More than anything, though, I think what drove me to leave home was my desire to be independent. Even if I’d gone to college at home and lived on my own, my family would’ve been so accessible. Maybe you’re like me, and you wanted this kind of intrepid independence, far removed from everything you know. Maybe you don’t want it. In any case, we signed up to grow up. Leaving home is a pivotal point in all our lives; it signifies us stepping, no matter how tentatively, into adult life. And as scary at is may seem, it’s also incredibly exciting.

That’s where this column comes in. Over the course of the next couple of months, I’ll be sharing with you what my life is like as an international student at Bryn Mawr. I’ll be sharing my experience in hopes that you, wherever you may call home, will come to understand and appreciate your own experience. Most of all, I hope what I have to say makes you feel a little less displaced, and a little more at home.

From the print edition published Oct. 5, 2016

Millennials Matter: How to Miss Class 101

By Abby Hoyt, Co-Editor-in-Chief

The following email was inspired by real life events.

Dear Professor,

I’m incredibly sorry to inform you that I will not be able to turn in that ten page paper due tomorrow at 11:47 a.m. or attend class at all for that matter. For you see, I’ve had an accident. I know what you’re thinking; “This is just another one of my procrastinator students emailing at 1:00 a.m. asking for an extension.” Well, for once you are sorely mistaken. You see, earlier this evening I was the victim of a terrible travesty.  

I was at the library writing a different paper for a different class and got up to go to the bathroom. On the way back from the bathroom, a book caught my eye. It was the perfect book. The one that would have been a spectacular addition to the essay I had, of course, already written for your class.  I took it down off the shelf and immediately felt my shoulder plummet towards the ground with the weight of this book. I looked up at the sky to ask God for the strength to help me carry this book back to my desk when I saw yet another book that would have been perfect for your class! Just my luck! I stacked that book on top of my other one and continued down the aisle back to my laptop where the essay for another class (not yours, of course) was waiting for me. Before I knew it I had quite the stack of books that were all miraculously related to your course. I had never been more excited to do research for a paper I had already written in all my life!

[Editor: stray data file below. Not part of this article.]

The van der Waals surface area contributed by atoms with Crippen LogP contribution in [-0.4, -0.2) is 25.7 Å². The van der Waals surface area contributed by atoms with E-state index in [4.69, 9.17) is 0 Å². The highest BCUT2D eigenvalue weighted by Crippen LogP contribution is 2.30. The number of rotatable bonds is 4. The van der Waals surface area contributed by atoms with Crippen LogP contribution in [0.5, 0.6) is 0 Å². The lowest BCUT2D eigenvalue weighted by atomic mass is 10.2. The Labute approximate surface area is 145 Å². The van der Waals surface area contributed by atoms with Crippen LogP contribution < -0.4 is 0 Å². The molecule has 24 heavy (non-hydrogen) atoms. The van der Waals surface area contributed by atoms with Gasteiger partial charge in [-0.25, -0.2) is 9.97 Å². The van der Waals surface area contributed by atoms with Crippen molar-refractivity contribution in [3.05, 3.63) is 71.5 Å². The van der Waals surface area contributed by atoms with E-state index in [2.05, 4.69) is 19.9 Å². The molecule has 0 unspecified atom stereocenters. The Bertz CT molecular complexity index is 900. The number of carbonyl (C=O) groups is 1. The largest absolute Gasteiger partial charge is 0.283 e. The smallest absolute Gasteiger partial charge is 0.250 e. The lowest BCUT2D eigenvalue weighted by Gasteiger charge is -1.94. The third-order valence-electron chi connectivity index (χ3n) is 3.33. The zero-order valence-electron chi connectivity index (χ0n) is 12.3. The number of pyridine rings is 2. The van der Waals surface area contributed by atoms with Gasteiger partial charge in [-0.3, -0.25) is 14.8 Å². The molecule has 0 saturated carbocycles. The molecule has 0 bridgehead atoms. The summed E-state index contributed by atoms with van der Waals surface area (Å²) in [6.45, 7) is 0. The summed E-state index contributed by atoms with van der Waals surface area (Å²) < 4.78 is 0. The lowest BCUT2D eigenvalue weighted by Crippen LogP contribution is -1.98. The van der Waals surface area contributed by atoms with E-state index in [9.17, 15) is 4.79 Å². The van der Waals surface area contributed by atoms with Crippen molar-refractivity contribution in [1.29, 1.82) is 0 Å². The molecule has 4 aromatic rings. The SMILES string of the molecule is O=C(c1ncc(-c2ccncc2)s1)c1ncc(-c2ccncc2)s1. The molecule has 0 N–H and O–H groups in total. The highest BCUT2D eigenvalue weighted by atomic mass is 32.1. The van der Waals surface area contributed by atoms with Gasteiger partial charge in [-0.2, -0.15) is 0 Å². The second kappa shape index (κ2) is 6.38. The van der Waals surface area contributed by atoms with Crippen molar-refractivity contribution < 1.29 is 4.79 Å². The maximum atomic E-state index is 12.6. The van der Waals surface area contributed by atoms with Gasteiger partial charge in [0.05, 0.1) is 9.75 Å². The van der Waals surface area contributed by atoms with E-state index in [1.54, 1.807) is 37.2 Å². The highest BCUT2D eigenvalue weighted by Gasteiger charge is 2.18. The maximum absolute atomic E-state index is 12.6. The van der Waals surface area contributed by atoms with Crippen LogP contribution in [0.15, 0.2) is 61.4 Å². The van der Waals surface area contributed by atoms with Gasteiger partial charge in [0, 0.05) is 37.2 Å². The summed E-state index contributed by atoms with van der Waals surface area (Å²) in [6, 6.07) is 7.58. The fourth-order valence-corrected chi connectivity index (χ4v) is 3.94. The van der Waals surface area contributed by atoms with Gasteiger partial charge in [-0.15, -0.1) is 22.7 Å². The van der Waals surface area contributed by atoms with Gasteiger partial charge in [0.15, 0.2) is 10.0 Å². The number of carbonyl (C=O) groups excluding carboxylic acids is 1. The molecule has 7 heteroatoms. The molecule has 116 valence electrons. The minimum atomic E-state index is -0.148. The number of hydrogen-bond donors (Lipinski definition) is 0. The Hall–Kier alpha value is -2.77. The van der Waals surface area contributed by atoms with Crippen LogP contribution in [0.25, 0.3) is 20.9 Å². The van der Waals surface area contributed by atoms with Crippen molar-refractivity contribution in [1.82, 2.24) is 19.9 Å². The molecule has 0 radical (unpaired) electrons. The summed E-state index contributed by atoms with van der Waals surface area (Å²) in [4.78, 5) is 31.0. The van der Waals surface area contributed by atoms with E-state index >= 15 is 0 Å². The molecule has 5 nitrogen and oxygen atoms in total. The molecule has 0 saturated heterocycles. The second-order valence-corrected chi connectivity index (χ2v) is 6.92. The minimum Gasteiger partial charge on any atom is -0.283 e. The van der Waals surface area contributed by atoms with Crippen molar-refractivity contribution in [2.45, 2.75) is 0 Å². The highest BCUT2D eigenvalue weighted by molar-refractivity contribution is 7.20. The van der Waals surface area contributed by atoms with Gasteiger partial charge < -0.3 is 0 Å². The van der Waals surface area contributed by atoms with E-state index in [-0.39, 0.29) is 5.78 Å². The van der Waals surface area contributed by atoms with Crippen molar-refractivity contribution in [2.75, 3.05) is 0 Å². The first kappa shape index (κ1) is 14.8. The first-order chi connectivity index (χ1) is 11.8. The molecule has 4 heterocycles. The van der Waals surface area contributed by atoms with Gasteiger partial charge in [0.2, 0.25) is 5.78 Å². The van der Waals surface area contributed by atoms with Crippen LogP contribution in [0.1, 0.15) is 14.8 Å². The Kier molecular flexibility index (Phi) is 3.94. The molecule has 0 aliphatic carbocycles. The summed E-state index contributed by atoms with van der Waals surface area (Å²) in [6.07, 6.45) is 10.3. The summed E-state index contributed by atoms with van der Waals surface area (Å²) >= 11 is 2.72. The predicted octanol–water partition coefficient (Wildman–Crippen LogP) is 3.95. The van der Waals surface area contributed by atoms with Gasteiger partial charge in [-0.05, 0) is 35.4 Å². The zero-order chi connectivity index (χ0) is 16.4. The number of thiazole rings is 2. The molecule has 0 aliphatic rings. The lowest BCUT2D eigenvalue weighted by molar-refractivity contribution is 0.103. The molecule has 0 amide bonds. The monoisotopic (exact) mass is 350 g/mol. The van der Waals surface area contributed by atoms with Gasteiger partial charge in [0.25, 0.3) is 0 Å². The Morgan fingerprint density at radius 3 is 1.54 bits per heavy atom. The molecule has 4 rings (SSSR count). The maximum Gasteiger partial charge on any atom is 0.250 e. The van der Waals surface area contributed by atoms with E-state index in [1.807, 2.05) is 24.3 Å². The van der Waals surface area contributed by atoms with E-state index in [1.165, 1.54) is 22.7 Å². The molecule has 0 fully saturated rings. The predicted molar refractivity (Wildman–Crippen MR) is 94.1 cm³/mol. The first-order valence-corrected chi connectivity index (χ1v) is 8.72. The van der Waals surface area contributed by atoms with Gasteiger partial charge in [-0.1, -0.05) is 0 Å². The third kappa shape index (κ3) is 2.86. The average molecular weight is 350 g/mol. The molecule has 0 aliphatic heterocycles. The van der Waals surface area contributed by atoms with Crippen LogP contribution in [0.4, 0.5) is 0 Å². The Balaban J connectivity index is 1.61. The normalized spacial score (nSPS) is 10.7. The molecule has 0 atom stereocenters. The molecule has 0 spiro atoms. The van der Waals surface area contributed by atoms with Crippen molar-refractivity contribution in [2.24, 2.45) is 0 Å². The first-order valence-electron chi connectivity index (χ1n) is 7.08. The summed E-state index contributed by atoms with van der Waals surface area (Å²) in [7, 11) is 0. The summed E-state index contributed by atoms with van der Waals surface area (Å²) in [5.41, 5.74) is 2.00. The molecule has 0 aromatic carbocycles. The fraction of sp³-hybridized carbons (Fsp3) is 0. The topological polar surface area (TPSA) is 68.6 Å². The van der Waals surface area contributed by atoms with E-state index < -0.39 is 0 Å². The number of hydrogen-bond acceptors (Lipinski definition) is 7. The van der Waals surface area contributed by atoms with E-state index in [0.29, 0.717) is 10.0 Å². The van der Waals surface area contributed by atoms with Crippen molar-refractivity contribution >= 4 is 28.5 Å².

Unfortunately, my intense excitement and passion for learning caused me to miss a step on the library staircase and send me spiraling down to the bottom level. I hit my head on the concrete floor and sprained my ankle, but worst of all, the books—the beautiful books for my ADDITIONAL research—went flying through the air and out the window. Oh no! Now nobody will know about the brilliant new research regarding agricultural practices of serfs in Western Europe during the Middle Ages! Please forgive me for not being able to recall the findings of this Earth-shattering work, but I did hit my head pretty darn hard.

So, my initial plan for tomorrow was to leave my room around 6 a.m. and crawl all the way to your classroom so that I can attend your seminar at 11 a.m., but I knew I would faint on the way there from heat exhaustion or pain intolerance because my newly implemented Buddhist lifestyle encourages me to purify my body and prevents me from taking any sort of anti-pain medication.